WATER POLICY:

Justices decide to consider dispute over riverbed ownership

The Supreme Court decided today to take up the question of whether a power company has to pay rent for the use of riverbeds where its hydroelectric dams are located.

In a March 2010 decision, the Montana Supreme Court held over the objections of power company PPL Montana that the state owned the riverbeds.

Legal groups supportive of the company's position have warned that the Montana case could lead to other states taking similar action if the ruling is allowed to stand by the Supreme Court.

The Obama administration had urged the Supreme Court not to take the case. It is long-established law that "when a state is admitted to the union, it takes title to the lands beneath waters that are navigable at that time," acting Solicitor General Neal Katyal wrote in the government's brief.

Katyal conceded that there were some errors in the state court's analysis, but he argued that they were not serious enough to warrant Supreme Court intervention.

Prior to the Montana court's ruling, the riverbeds were assumed to be owned by either private landowners or the federal government. The state asserted its ownership claim as recently as 2004, and then only after private citizens had initially filed suit a year earlier claiming that PPL Montana owed the state millions of dollars in rent.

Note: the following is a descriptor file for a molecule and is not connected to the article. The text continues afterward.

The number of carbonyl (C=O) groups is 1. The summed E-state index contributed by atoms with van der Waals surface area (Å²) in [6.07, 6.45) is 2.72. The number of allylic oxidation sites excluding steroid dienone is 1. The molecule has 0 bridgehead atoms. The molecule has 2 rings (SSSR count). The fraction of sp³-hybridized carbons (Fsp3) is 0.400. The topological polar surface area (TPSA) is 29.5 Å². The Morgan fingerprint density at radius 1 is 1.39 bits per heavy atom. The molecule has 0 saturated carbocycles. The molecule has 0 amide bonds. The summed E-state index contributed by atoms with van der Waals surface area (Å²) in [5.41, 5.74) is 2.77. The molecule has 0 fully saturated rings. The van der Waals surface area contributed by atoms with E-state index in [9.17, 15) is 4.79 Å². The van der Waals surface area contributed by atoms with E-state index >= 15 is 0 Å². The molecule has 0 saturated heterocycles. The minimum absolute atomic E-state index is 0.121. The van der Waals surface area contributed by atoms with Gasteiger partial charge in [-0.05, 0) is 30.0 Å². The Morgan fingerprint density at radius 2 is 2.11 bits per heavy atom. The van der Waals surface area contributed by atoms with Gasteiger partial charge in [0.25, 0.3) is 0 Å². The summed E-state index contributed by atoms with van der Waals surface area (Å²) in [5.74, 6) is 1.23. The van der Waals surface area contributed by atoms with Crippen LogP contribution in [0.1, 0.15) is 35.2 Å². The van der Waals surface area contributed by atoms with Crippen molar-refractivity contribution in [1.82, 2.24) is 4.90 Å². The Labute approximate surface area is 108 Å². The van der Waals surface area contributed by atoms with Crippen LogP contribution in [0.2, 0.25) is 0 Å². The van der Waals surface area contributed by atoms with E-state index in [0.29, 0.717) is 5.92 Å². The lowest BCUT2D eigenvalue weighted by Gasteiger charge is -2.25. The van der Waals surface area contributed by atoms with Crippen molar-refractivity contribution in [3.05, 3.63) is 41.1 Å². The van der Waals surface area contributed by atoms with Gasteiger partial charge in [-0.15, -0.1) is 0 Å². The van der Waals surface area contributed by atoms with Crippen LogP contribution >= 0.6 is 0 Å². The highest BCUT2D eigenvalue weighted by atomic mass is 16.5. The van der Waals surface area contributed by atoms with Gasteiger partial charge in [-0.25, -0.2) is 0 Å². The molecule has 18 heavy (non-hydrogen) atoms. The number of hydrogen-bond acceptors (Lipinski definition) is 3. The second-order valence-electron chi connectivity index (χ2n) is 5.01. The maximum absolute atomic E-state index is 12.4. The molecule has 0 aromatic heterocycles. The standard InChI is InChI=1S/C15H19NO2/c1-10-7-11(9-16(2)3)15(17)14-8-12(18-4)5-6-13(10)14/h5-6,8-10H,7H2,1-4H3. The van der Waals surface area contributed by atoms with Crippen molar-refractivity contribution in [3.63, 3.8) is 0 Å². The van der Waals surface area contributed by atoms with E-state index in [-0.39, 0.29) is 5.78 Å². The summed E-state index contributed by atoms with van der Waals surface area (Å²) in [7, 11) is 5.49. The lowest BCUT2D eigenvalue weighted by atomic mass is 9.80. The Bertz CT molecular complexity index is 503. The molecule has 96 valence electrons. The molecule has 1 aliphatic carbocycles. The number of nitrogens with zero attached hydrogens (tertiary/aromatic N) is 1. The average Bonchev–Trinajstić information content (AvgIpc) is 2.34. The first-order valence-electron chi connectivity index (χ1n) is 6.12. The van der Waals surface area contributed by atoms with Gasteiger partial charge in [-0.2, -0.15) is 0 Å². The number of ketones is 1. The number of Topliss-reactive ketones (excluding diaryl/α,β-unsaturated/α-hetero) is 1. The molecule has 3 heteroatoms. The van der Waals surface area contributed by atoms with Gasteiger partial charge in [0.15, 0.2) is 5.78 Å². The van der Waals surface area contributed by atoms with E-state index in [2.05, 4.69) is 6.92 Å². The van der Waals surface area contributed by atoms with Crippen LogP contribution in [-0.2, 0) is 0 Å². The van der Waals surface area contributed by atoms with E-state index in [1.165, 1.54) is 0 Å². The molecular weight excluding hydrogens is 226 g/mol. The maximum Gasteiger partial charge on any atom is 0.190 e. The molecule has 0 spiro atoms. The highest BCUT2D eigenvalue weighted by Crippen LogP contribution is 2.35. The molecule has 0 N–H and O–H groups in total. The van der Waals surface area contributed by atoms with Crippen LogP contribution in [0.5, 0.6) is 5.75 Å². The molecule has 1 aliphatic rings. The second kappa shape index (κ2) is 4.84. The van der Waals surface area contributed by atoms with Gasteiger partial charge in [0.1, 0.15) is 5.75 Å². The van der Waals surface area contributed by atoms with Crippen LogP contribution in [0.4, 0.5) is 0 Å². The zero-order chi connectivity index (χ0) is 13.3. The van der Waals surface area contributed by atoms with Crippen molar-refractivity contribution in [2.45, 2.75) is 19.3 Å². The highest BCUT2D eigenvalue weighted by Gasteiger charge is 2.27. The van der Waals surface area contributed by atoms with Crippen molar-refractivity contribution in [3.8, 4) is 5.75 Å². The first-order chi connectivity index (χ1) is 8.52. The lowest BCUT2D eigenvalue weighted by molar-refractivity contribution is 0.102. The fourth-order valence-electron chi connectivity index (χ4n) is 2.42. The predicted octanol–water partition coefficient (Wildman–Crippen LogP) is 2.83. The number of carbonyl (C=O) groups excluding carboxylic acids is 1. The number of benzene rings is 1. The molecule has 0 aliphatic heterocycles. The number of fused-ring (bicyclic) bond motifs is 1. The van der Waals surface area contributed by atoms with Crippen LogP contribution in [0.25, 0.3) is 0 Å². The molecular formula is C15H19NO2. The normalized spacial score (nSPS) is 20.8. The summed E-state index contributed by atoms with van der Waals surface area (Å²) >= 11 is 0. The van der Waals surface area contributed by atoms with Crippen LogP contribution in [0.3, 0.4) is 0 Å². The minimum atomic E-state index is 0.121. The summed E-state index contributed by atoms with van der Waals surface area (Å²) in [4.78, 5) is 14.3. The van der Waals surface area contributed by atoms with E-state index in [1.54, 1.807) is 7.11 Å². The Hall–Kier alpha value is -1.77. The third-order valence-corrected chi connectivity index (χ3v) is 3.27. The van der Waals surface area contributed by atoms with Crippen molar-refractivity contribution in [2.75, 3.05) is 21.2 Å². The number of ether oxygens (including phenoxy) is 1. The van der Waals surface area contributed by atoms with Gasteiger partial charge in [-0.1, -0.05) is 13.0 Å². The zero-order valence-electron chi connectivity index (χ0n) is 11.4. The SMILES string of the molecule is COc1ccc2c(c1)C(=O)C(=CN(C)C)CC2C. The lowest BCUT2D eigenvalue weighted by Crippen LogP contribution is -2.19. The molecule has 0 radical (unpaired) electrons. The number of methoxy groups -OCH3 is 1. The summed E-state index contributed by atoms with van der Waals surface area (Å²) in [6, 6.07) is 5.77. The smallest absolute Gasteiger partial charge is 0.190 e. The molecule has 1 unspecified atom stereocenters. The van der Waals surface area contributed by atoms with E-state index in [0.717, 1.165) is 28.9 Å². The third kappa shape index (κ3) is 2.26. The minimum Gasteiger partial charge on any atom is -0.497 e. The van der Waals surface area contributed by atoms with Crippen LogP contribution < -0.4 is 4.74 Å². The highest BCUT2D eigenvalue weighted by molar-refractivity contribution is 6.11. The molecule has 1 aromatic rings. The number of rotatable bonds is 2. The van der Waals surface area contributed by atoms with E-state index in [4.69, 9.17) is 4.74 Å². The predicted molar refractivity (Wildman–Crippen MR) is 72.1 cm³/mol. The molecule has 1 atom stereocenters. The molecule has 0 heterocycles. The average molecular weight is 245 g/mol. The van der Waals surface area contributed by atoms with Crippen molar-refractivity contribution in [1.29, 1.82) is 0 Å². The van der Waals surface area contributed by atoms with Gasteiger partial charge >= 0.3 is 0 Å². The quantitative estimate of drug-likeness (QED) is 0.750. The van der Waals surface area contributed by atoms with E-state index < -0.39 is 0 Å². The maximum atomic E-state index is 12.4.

The company argues not only that the state does not own the riverbeds but also that its claim is pre-empted by federal law regulating the licensing of hydropower projects. The Supreme Court said today it would not decide that issue.

The initial lawsuit, filed in the U.S. District Court for the District of Montana, was dismissed, but the litigation continued in state court.

In its decision, the Montana Supreme Court held that the state owned the riverbeds based on an 1845 Supreme Court case that said states hold title to riverbeds if the river was navigable at the time the state was admitted to the Union. The state argued that the rivers were navigable when Montana was admitted in 1889, a conclusion the power company disagrees with.

Click here for the Montana Supreme Court ruling.

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